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Posted at: Oct 28, 2018, 12:06 AM; last updated: Oct 28, 2018, 12:06 AM (IST)

Analysing mythical tales

PUNJABI LETTERS
Analysing mythical tales
Utpati Ate Vinash Dian Myth Kathawan (The Mythic Tales of Creation and Destruction)

Jaspal Singh

MYTHOLOGY is the product of a fertile imagination of people. It involves a huge meditative effort and linguistic acumen to articulate it. Folklorists and culture scientists then try to decode various myths in order to understand the logic behind these. In fact, myths provide a peek into the working of the sub-conscious mind of a community. Every ancient civilisation has a rich corpus of mythological thought but the Greeks and the Indian have been most prolific in this field. The myths are not ossified structures. They are rather ever growing narratives that sometimes startle even their creators.

Satinder Aulakh, a retired professor from Guru Nanak Dev University, has been working in the field of folk tales and Indian mythological constructs for a long time. She has earlier done a monograph in English on the legend of Mirza Sahiban, The Fast Horse and the Ferocious River. The present book Utpati Ate Vinash Dian Myth Kathawan (The Mythic Tales of Creation and Destruction) is an analytical encyclopaedia of Hindu myths related to creation, sustenance and destruction of the universe (srishti). The myths pertaining to Brahma, Vishnu, Shiv, Kali/Durga, Vasudev/ Krishan, sur, asur and the churning of the oceans, Ganesh and Hanuman have been presented along with their narrative logic and scientific analysis. Satinder does not dismiss the myths, rather she tries to understand and analyse these. She is a trained anthropological linguist. Her study is objective though a little considerate towards the great minds. After all, they had created and preserved these myths as a window to the collective unconscious of the ancients that even today sway the Indian mind.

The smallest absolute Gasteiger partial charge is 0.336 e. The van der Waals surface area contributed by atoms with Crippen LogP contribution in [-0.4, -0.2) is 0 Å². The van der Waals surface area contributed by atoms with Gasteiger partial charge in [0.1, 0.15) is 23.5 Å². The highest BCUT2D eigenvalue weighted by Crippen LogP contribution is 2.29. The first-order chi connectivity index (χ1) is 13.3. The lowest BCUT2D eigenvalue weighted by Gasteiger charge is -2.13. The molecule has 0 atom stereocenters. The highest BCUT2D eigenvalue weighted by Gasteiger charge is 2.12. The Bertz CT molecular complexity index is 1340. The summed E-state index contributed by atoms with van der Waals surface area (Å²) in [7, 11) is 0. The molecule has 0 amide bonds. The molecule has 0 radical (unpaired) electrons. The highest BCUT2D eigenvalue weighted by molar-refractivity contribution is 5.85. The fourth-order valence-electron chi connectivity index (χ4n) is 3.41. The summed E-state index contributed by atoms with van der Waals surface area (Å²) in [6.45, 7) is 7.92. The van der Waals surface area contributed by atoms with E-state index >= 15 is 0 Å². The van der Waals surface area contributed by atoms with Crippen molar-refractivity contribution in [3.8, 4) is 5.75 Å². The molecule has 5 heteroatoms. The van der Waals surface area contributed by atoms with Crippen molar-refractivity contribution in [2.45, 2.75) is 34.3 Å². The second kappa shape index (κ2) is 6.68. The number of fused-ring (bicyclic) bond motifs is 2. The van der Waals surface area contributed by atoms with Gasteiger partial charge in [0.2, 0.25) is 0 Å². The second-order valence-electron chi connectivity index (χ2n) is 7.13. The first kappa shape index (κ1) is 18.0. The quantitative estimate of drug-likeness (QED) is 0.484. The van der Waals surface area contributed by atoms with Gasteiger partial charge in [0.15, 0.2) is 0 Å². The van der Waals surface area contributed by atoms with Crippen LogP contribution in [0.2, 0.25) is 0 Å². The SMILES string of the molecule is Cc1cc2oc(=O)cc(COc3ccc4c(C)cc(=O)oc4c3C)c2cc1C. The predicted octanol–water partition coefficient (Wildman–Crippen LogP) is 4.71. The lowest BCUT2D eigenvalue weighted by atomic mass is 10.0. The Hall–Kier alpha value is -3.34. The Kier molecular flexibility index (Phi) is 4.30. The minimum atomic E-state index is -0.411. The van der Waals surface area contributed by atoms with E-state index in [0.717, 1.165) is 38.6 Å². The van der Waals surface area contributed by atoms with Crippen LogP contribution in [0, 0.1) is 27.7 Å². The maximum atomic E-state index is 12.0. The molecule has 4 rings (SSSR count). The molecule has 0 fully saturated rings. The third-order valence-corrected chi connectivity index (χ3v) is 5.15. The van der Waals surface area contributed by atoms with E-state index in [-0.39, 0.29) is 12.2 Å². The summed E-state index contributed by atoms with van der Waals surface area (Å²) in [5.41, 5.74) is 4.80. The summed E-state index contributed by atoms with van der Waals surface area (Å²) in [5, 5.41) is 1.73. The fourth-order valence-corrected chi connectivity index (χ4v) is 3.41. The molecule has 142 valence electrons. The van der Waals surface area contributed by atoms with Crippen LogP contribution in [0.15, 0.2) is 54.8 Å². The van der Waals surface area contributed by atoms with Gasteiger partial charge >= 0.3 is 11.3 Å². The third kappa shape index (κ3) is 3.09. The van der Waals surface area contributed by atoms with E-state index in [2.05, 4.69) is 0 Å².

Most of the Hindu mythology has been drawn from the old texts like the Vedas, the Ramayana and the Mahabharta and the 18 original Puranas. Satinder holds that some of the scholars like Mircea Eliade consider myths as a collective dream of a people. The weird mythological formulations present the unconscious drives and desires through what Freud calls the processes of condensation and displacement. The supernatural figures that appear in the mythological discourse have been invested with human traits both virtuous and vicious ones. So the anthropocentrism involved is obvious.

There are many conflicts and contradictions among different gods, demi-gods and demons. Even in the established sects like Shaiv Mat and Vaishnav Mat, there have been bitter contradictions which were later reconciled. The author has gone through a lot of original classical literature, including Vedas, Upanishadas, epics and Puranas as well as scholarly expositions of Vasudeva Agrawala, S.P. Vasu, N.N. Bhattacharya, K.C. Aryan, Shakti M. Gupta, Mircea Eliade, Max Muller, D.D. Kosambi, Romila Thapar, Debiprasad Chattopadhyaya and so on. In addition to this, the insights gleaned from modern anthropological thinkers and psychologists like Emile Durkhiem, James Frazer, Edmund Leach, Claude Levi–Strauss, Sigmund Freud, C.G. Jung etc. have also been utilised. 

She concludes that there is a lot of intermingling of Aryan and non-Aryan myths but there is an ultimate reconciliation. As dynamic structures, myths evolve in contemporary spectacles embracing present day situations, contradictions and problems at socio-economic and political levels. Punjabi readers interested in understanding the basics of Indian mythology cannot ignore this study.

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